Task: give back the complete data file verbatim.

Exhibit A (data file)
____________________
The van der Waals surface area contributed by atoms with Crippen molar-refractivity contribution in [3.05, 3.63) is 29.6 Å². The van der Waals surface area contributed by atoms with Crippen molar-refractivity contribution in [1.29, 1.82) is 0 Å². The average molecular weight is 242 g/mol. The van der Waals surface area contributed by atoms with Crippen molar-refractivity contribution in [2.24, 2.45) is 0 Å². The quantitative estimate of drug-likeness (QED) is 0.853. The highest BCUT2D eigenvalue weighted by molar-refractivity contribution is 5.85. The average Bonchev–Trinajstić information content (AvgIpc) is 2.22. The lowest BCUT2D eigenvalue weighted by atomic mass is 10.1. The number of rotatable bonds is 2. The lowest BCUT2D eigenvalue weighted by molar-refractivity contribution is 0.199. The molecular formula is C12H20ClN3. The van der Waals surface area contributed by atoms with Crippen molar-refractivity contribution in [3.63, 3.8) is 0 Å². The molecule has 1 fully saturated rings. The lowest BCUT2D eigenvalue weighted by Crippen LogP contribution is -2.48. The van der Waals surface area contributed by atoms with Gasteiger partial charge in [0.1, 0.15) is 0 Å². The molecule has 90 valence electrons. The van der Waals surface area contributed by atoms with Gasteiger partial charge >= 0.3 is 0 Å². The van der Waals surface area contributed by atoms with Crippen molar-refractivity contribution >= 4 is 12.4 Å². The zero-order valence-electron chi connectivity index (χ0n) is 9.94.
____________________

The van der Waals surface area contributed by atoms with Crippen molar-refractivity contribution in [3.05, 3.63) is 29.6 Å². The van der Waals surface area contributed by atoms with Crippen molar-refractivity contribution in [1.29, 1.82) is 0 Å². The average molecular weight is 242 g/mol. The van der Waals surface area contributed by atoms with Crippen molar-refractivity contribution in [2.24, 2.45) is 0 Å². The quantitative estimate of drug-likeness (QED) is 0.853. The highest BCUT2D eigenvalue weighted by molar-refractivity contribution is 5.85. The average Bonchev–Trinajstić information content (AvgIpc) is 2.22. The lowest BCUT2D eigenvalue weighted by atomic mass is 10.1. The number of rotatable bonds is 2. The lowest BCUT2D eigenvalue weighted by molar-refractivity contribution is 0.199. The molecular formula is C12H20ClN3. The van der Waals surface area contributed by atoms with Crippen molar-refractivity contribution in [3.63, 3.8) is 0 Å². The molecule has 1 fully saturated rings. The lowest BCUT2D eigenvalue weighted by Crippen LogP contribution is -2.48. The van der Waals surface area contributed by atoms with Gasteiger partial charge in [0.1, 0.15) is 0 Å². The molecule has 90 valence electrons. The van der Waals surface area contributed by atoms with Gasteiger partial charge >= 0.3 is 0 Å². The van der Waals surface area contributed by atoms with Crippen molar-refractivity contribution >= 4 is 12.4 Å². The zero-order valence-electron chi connectivity index (χ0n) is 9.94.